### #10 voider

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Posted 26 June 2012 - 12:30 AM

The probability of four same color (thus first chair winning):
8/8 * 3/7 * 2/6 * 1/5 = 1/35. Same answer results from using combinations.
There are 70 (ordered) permutations of the 8 stamps, each with equal chance.
There are 16 (ordered) permutations of 4 of the 8 stamps, not with equal chance.

If this doesn't occur, then first chair cannot know the answer.

Second chair now knows that first chair does not see: YYXXXX
Specifically it leaves 68 permutations with equal chance.
Then, if he sees XXYYXX he wins. As in the first case, there are two permutations that satisfy this.
So he wins this way with 1/34 chance.
I believe he learns nothing else.

Third chair now knows that second chair does not see: XXYYXX
This eliminates 2 possibilities, leaving 66 with equal chance.
If he sees XXXXYY he wins, 2/66 chance.
Also if he sees XXYY?? then he wins knowing he has XY (since the others haven't won yet).
This could happen as BBWW**** or WWBB**** where **** is permutations of BBWW. 2 * 6 = 12 ways
However XXYY?? intersects with XX??XX at XXYYXX so there are 8 ways left.
So if he didn't win by XXXXYY he wins this with 8/64.
Equivalent overall: 2/66 + 64/66 (8/64) === 10/66 = 5/33
I believe he learns nothing else.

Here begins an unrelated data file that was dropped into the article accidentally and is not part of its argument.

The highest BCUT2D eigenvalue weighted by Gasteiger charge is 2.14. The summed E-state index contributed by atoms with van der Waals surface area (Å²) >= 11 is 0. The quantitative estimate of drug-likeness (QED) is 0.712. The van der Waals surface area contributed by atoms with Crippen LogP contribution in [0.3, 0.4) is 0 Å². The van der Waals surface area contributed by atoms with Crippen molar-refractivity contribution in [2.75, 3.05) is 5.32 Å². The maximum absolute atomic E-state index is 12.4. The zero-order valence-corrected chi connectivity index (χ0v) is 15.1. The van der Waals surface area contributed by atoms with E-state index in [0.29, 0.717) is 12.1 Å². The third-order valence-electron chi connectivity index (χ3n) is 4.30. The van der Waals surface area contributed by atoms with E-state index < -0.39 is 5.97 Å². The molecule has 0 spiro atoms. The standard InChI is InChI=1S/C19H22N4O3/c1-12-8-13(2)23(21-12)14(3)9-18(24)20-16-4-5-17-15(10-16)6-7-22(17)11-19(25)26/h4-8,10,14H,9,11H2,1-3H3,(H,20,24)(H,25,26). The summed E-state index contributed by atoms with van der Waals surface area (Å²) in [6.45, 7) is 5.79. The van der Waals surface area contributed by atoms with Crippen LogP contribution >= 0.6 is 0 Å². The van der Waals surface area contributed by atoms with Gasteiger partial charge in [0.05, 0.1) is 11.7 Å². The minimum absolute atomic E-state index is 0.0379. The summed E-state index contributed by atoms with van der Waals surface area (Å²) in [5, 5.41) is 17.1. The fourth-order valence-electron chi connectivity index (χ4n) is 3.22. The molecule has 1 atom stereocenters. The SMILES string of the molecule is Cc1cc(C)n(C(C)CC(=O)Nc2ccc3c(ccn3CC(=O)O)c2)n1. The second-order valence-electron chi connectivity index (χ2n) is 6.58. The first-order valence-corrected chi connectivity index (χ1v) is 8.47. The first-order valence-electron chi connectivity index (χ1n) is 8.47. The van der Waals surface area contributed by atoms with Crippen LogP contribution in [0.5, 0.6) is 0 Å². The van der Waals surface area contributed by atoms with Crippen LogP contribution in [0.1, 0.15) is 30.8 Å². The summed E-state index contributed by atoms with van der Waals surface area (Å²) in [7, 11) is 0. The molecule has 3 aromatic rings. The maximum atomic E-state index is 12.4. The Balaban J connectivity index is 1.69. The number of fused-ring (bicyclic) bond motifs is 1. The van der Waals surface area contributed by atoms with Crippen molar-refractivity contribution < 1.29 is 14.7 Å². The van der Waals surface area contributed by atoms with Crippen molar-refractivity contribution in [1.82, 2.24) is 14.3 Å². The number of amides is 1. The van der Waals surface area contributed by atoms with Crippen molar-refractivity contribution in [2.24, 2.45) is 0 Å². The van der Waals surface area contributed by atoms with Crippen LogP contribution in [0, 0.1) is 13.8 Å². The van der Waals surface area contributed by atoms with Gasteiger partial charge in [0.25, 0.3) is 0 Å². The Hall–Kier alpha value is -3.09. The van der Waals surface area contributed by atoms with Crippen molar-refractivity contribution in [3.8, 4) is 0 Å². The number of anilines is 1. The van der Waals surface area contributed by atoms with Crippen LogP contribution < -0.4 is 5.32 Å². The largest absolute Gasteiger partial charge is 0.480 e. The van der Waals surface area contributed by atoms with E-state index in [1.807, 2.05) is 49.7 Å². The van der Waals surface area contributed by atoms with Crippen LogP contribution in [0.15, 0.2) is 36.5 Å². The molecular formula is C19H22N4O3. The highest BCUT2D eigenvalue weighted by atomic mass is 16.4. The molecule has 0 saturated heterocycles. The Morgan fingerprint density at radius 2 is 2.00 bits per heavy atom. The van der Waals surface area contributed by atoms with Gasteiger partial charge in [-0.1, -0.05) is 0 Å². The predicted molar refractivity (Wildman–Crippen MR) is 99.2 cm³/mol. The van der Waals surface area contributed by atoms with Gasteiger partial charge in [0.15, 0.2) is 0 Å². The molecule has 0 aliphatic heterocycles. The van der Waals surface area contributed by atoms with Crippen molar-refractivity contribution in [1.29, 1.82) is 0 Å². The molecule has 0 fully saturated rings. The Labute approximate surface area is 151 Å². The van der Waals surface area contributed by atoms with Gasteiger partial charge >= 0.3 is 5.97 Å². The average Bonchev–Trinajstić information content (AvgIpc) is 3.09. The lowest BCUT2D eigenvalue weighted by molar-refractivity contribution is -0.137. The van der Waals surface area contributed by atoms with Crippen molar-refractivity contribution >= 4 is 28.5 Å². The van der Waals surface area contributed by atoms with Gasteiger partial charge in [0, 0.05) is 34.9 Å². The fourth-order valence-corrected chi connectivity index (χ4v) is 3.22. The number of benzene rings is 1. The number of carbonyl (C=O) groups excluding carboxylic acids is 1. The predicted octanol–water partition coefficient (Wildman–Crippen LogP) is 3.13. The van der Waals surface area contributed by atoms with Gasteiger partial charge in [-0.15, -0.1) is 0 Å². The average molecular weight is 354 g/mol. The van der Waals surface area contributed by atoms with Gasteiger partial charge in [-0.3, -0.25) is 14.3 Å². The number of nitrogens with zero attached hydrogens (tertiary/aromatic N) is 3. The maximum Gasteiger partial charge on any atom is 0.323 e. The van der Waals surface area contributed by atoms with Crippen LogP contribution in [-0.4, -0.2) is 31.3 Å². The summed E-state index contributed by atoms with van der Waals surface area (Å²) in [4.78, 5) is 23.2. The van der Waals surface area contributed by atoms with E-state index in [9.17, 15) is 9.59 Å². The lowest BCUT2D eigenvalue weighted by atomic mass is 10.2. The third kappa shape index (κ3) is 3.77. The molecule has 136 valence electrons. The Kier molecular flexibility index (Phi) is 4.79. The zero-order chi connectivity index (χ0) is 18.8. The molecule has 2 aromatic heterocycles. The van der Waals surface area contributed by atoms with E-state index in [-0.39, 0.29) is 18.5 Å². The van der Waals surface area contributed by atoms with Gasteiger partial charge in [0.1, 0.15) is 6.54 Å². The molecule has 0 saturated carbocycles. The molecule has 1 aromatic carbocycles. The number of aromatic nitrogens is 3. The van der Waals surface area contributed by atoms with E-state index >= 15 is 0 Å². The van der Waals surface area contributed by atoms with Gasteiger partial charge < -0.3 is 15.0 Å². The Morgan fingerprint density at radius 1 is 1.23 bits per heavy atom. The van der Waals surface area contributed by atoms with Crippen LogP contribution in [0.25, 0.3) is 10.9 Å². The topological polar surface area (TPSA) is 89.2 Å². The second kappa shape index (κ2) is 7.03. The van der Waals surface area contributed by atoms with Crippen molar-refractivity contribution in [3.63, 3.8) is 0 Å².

First chair:
He's survived this far, so there are 56 possibilities left. YYXX?? is not possible.
He applies same thing as third chair, he wins if he sees ??XXYY where he must have XY. Still 12 possibilities, minus 4 intersections.
Wins with chance 8/54 = 4/27.
I can't see him learning anything else.

Second chair:
48 possibilities left, YYXX?? and ??XXYY are excluded.
If he sees XX??YY he must have XY and he wins. 8 ways => 8/48 = 1/6 chance of winning like this.
If he doesn't win like that, he knows the XX, YY, XY pairs aren't there (no one sees them). XXYYXY and XXYYXX and XXYYYY aren't there, it must mean XX YY isn't there. What about XX XY? (XX XY YY, XX XY XX can't be). One mixed pair doesn't exist, this means there are two or three mixed pairs.
Thus if he sees XX??MM or MM??XX where MM = mixed pair, then he knows he has XY.
XXMMMM has 8 forms: 2x for swapping X with Y, 4x for two MM pairs as XY or YX. No more multipliers because the rest must be YY.
MMMMXX has 8 ways also.
He wins with 16/40 chance now = 2/5
Overall: 8/48 + 40/48 (16/40) = 24/48 = 1/2 chance.

Third chair: 24 left.
So I think there are 2 or 3 mixed pairs. Second chair would have won if one of 1st or 3rd pair was not mixed, therefore they must both be mixed.
I believe possibilities left are MMMMMM or MMXXMM. This would mewan third must have XY no matter what.
Can check this by seeing how many possibilities MMMMMM and MMXXMM form:
MMXXMM: 2x for XY or YX on third pair, 2x for XY/YX on 1st pair, 2x for identify of X, 1x for the rest must be YY. 8 ways.
MMMMMM: 8x for three pairs XY/YX. Remaining is also a pair, 2x for that. 16 ways.
Totals 24 so correct.

Patterns:
1 XXXX??, 2 ways
2 XX??XX, 2 ways
3 ??XXXX, 2 ways
3 XXYY??, 8 new ways
1 ??XXYY, 8 new ways
2 XX??YY, 8 new ways
2 XXMMMM or MMMMXX, 16 ways
3 MMXXMM or MMMMMM, 24 ways

By intuition or otherwise, the order of events is independent of the ways of winning (must be better way to explain). Anyhow, you can just add up the number of ways.
First chair: 10 ways
Second chair: 26 ways
Third chair: 34 ways

So the logical choice is third chair, with 34/70 chance of winning, assuming the other two students are not (color)blind and are equally logical.